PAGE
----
The Calgary Flames refused to be extinguished Sunday night, forcing a decisive Game 7 with a determined — and winning — effort amid a sea of red-clad fans at the Pengrowth Saddledome.
Miikka Kiprusoff made 21 saves as the Flames staved off elimination with a 2-0 victory over the San Jose Sharks, tying their best-of-seven Western Conference quarter-final at three wins apiece.
Owen Nolan, middle, celebrates after scoring in Sunday's 2-0 Flames triumph.
(Larry MacDougal/Canadian Press)
"We're really pleased with our effort tonight," Flames head coach Mike Keenan said.
"We didn't have the sense of urgency that we need," Sharks head coach Ron Wilson said. "We just didn't get to pucks first."
It was Kiprusoff's sixth playoff shutout, the other five coming in Calgary's run to the Stanley Cup final in 2003-04.
"We have got an excellent goaltender, as they do," Keenan said.
Kiprusoff's shutout was a timely one because imbalanced scoring has been a series-long problem for the seventh-seeded Flames, who have struggled to get goals from anyone not named Iginla.
But Owen Nolan opened the scoring midway through the first period, and Daymond Langkow found the back of the net late in the second.
"Those two have been contributors and the upside is we have others who can score — and expect them to score," Keenan said. "If you play well defensively, you will get offensive opportunities, particulary when you have the lead."
"Everybody has chipped in, one way or another," Langkow told CBC Sports. "The main thing is all the little things, like battles along the boards and blocking shots."
The win halted a two-game losing skid and continued a trend that has seen the Flames not lose more than two games in a row since Jan. 15.
"Consistency has hurt us a little bit, and that was the most consisent effort we have had to this point," Keenan said. "I was more pleased with the execution and attention to detail, particularly our hard forecheck."
Evgeni Nabokov posted 23 saves for the second-ranked Sharks who, poised for the kill, lacked bite.
"For some reason, we were flat," Wilson said. "We got beat in every possible category.
"You don't have any offence if you don't win any faceoffs. We had only 14 hits and that is not nearly enough."
"The frustrating part was it wasn't as if we brought our game and they shut us down," Sharks forward Ryane Clowe said. "I thought we shut ourselves down."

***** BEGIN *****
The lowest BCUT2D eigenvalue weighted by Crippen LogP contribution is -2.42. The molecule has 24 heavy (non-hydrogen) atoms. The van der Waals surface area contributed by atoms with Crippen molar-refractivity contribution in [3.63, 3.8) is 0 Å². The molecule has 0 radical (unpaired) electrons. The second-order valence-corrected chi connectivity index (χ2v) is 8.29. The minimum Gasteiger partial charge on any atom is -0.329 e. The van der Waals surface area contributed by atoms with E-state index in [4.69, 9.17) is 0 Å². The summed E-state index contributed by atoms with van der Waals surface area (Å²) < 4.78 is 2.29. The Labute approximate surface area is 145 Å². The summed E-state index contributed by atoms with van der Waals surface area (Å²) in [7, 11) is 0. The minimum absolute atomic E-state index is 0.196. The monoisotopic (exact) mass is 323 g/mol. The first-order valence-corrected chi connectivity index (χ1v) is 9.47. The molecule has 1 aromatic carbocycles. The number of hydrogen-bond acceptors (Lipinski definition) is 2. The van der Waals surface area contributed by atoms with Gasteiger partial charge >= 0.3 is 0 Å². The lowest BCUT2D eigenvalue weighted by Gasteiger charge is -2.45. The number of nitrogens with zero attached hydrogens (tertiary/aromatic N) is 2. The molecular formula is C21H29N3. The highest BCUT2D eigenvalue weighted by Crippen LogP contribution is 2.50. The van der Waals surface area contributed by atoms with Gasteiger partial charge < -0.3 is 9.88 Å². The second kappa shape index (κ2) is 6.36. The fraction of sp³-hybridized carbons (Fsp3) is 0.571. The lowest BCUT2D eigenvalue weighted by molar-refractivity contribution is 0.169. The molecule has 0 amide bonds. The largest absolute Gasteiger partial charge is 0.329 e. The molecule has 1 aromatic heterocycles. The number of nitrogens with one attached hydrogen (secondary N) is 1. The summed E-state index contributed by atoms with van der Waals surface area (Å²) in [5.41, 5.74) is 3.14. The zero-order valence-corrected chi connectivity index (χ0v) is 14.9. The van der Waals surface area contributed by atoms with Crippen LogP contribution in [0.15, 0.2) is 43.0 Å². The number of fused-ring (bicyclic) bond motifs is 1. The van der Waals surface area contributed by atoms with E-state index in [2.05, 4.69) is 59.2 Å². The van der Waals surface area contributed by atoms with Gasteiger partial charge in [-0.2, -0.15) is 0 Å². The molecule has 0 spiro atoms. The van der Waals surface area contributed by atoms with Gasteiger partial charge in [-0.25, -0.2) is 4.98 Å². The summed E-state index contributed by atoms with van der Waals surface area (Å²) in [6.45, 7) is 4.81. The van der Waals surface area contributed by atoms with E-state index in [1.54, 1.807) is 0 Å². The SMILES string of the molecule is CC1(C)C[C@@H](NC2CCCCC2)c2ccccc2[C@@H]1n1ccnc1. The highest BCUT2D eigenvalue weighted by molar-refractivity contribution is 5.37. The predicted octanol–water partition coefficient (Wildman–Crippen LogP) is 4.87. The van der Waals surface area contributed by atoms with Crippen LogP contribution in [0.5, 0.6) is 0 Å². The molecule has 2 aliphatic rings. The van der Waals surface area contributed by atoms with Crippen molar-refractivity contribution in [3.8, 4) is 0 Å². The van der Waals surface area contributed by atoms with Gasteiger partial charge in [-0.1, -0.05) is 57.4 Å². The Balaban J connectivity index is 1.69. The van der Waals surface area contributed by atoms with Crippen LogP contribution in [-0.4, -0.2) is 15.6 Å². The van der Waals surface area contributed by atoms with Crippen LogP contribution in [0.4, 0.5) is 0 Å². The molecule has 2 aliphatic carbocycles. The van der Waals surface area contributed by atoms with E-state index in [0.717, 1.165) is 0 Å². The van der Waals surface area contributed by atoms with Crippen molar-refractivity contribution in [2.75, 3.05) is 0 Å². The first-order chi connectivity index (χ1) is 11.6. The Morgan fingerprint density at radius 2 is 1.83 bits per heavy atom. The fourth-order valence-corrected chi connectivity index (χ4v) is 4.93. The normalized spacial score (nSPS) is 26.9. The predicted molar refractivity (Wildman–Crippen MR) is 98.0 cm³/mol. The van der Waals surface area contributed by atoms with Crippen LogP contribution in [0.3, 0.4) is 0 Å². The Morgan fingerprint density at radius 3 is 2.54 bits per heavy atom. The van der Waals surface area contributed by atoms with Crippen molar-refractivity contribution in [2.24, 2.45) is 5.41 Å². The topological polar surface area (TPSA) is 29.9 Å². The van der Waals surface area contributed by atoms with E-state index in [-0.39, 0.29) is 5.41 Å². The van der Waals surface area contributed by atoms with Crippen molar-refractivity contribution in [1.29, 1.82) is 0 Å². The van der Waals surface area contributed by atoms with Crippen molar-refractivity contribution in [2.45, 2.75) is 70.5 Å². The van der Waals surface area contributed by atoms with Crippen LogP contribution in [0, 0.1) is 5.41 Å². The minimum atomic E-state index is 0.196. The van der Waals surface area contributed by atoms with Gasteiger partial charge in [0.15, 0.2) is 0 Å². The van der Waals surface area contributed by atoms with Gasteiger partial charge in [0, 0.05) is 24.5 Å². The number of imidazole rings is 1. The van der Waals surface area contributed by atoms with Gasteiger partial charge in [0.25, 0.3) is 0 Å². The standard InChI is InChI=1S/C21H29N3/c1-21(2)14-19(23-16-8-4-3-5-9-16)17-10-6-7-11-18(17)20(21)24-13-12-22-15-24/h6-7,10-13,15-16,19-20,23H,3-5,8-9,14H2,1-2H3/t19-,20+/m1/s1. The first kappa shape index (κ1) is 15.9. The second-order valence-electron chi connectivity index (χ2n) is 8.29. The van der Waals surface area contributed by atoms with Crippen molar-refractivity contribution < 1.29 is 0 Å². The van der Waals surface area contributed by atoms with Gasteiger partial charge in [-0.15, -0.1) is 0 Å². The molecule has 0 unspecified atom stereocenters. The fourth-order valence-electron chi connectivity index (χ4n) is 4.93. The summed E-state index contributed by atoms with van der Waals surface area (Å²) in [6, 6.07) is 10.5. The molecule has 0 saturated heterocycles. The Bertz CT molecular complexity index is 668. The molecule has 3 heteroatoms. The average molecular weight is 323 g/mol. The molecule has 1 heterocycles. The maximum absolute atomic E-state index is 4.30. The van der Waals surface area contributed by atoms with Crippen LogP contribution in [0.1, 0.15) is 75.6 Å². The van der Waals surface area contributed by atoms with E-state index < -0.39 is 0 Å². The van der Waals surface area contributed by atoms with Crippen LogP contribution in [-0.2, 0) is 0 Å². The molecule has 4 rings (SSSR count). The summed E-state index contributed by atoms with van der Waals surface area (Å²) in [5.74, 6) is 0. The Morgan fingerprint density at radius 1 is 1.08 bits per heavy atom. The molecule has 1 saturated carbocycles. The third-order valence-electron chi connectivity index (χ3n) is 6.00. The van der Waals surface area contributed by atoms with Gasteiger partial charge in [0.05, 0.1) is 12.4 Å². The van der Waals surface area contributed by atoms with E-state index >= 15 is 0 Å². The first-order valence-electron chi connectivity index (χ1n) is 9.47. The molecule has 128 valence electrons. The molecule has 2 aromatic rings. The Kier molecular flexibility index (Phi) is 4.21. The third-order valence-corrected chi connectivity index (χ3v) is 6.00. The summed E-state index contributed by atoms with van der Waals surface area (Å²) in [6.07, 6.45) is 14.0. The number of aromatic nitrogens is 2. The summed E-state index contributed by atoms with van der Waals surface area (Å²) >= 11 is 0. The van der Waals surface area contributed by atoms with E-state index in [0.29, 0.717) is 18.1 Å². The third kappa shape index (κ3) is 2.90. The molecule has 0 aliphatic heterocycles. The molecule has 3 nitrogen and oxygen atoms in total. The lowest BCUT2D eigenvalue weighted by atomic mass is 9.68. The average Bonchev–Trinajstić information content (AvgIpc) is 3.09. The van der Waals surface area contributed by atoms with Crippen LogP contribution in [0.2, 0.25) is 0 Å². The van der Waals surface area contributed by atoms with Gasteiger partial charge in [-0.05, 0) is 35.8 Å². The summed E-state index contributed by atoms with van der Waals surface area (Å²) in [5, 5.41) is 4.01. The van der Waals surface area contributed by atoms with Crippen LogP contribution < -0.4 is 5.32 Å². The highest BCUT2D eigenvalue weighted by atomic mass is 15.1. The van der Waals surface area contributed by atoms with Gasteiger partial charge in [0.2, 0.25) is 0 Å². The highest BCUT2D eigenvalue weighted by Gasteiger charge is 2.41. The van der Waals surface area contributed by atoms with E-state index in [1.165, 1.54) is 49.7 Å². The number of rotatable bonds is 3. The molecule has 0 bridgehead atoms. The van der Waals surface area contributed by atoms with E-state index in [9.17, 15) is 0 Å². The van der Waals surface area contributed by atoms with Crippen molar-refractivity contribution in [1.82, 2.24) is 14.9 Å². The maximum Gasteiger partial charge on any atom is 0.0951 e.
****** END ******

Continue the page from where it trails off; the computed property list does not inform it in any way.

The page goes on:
Calgary opened the scoring 11:33 into the contest as Kristian Huselius backhanded a bouncing puck off the leg of Sharks defenceman Christian Ehrhoff directly to Nolan, who slid it in the far side for his second goal and fifth point of the series — all on home ice.
"We came out with a better spark tonight," Nolan told CBC Sports. "We were trying to get the puck to the net and whack away."
All five of Nolan's playoff points have come at the Saddledome, where he had 11 goals and a plus-11 rating compared to five goals and a minus-5 rating on the road.
"I have had opportunities in other buildings," he said. "But for whatever reason, they just haven't gone in."
Langkow extends lead
Jarome Iginla nearly made it 2-0 in the waning seconds of the first period, beating Nabokov between the pads with a backhand shot as he fended off Sharks defenceman Douglas Murray, only to watch the puck graze the right post and slide wide of the net.
Calgary eventually extended its lead as Alex Tanguay chipped the puck off the boards to Langkow, who scored his third on a wrist shot from the faceoff circle with 57 seconds left in the second period.
"It was far from over at that point," Langkow said. "They have a great team over there.
"They came on strong in the third. We were able to hold them off."
Kiprusoff was tested early in the third period by Sharks sniper Jonathan Cheechoo, who swept outside the defence to fire a point-blank shot that was stopped.
The Flames have suffered first-round exits every spring since reaching the Stanley Cup finals in 2003-04, falling to the Detroit Red Wings last season and to the Anaheim Ducks the season before.
But Calgary's special teams have been superior in the series and, considering the Flames took Game 1 in San Jose and how they outworked the Sharks in Game 6, will prove a worthy opponent in Game 7 at HP Pavilion on Tuesday night (CBC, 10 p.m. ET).
"If I have to manufacture desperation, we're in dire straits," Wilson said. "Our players know what is at stake.
"We have to play with a little more passion, a little more aggression. We will be fine."With files from the Canadian Press